By Steve Cary, August 2021
We have a lot of highlights to cover this month, seeing as we have gone from 0 to 100 bph (butterflies/hour) in the space of only a few weeks. I’ll kick off this mid-August post with a brief narrative of my quick, low-key outing to Harding County in search of Dotted Checkerspot (Poladryas minuta). Christopher Rustay and I have chuckled that, based only on distribution maps, one might conclude that Harding County is completely devoid of birds or butterflies. Turns out that’s because there are no observers, don’t you know.
Ralph Moore told me of his May 2021 adventures in the Texas Panhandle in which Dotted Checkerspot was a highlight. He even loaned some photos to spruce up the account for that species in Butterflies of New Mexico, which displayed rather sad scans of my slides from about 20 years ago and looked less than ideal. I longed to see that butterfly again and get digital photos myself. Then on a recent Friday evening listening to music by the band March Fourth at the Santa Fe Railyard, Marcy and I ran into friends Randy and Paige. The previous week they had camped and hiked at Mills Canyon campground in the Kiowa Grasslands of western Harding County. They said it was very green. That removed any doubts I may have had.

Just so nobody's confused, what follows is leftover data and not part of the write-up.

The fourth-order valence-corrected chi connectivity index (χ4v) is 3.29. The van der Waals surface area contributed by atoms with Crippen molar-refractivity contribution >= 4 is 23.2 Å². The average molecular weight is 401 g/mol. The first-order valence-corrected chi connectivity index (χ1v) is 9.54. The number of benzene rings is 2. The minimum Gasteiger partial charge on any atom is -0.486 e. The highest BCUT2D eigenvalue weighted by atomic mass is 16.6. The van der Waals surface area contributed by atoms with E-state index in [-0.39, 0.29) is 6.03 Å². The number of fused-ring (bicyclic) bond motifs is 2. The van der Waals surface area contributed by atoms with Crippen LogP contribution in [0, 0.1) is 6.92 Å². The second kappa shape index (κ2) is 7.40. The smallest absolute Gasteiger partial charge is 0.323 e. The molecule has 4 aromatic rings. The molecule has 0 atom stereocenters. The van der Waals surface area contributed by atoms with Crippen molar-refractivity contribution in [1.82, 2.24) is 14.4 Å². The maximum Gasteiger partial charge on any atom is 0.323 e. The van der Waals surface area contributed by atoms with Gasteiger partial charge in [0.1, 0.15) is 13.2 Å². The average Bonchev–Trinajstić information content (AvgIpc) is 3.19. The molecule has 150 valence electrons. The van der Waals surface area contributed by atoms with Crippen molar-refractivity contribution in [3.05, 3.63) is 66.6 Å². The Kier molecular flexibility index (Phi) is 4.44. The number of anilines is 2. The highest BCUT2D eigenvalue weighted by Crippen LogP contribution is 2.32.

It was a 2.5-hour drive from Santa Fe to Roy. From there it was about 10 miles north to Spear Hills, which are on a section of state trust land and thus accessible to members of the public who possess an annual recreational use permit from the State Land Office. I have such a permit and you can get one, too. I sought hills because Dotted Checkerspot is a hilltopper. This part of Harding County has only little volcanic bumps, but those should be sufficient.
It was a smoky morning and the sun struggled to warm things up. Finally, at 10 AM, I saw a Fulvia Checkerspot basking on a small ledge of volcanic basalt. Then an Uncas Skipper buzzed over to a purple thistle. Finally, a Dotted Checkerspot appeared and spread its wings to bask! It was a worn male (see below), but at least it confirmed that the second brood of the year was in flight and my visit was well-timed.